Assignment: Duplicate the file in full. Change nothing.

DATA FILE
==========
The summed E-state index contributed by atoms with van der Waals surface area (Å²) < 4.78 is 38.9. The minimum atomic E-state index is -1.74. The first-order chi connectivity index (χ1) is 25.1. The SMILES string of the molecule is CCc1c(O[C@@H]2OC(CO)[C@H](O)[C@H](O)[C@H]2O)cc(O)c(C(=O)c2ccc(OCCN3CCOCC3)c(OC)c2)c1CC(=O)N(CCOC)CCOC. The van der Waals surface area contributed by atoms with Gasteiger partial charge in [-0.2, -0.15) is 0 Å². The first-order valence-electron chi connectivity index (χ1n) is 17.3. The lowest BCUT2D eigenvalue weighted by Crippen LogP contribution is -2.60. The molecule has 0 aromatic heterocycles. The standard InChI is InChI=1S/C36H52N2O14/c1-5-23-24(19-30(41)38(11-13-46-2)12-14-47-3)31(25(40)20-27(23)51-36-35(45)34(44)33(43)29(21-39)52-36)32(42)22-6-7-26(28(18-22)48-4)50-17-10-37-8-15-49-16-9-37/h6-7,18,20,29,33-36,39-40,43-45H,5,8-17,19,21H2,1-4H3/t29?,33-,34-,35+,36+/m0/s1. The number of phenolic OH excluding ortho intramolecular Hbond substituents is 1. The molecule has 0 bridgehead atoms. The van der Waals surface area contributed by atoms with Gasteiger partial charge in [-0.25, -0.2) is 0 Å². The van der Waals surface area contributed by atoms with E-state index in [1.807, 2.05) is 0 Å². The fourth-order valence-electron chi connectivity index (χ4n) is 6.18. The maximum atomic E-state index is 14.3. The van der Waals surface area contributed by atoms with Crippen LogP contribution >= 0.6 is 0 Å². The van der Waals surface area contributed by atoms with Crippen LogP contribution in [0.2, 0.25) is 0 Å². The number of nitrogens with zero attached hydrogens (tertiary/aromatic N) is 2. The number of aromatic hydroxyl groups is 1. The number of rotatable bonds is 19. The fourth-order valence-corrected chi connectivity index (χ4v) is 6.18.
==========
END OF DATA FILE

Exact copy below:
The summed E-state index contributed by atoms with van der Waals surface area (Å²) < 4.78 is 38.9. The minimum atomic E-state index is -1.74. The first-order chi connectivity index (χ1) is 25.1. The SMILES string of the molecule is CCc1c(O[C@@H]2OC(CO)[C@H](O)[C@H](O)[C@H]2O)cc(O)c(C(=O)c2ccc(OCCN3CCOCC3)c(OC)c2)c1CC(=O)N(CCOC)CCOC. The van der Waals surface area contributed by atoms with Gasteiger partial charge in [-0.2, -0.15) is 0 Å². The first-order valence-electron chi connectivity index (χ1n) is 17.3. The lowest BCUT2D eigenvalue weighted by Crippen LogP contribution is -2.60. The molecule has 0 aromatic heterocycles. The standard InChI is InChI=1S/C36H52N2O14/c1-5-23-24(19-30(41)38(11-13-46-2)12-14-47-3)31(25(40)20-27(23)51-36-35(45)34(44)33(43)29(21-39)52-36)32(42)22-6-7-26(28(18-22)48-4)50-17-10-37-8-15-49-16-9-37/h6-7,18,20,29,33-36,39-40,43-45H,5,8-17,19,21H2,1-4H3/t29?,33-,34-,35+,36+/m0/s1. The number of phenolic OH excluding ortho intramolecular Hbond substituents is 1. The molecule has 0 bridgehead atoms. The van der Waals surface area contributed by atoms with Gasteiger partial charge in [-0.25, -0.2) is 0 Å². The van der Waals surface area contributed by atoms with E-state index in [1.807, 2.05) is 0 Å². The fourth-order valence-electron chi connectivity index (χ4n) is 6.18. The maximum atomic E-state index is 14.3. The van der Waals surface area contributed by atoms with Crippen LogP contribution >= 0.6 is 0 Å². The van der Waals surface area contributed by atoms with Crippen LogP contribution in [0.2, 0.25) is 0 Å². The number of nitrogens with zero attached hydrogens (tertiary/aromatic N) is 2. The number of aromatic hydroxyl groups is 1. The number of rotatable bonds is 19. The fourth-order valence-corrected chi connectivity index (χ4v) is 6.18.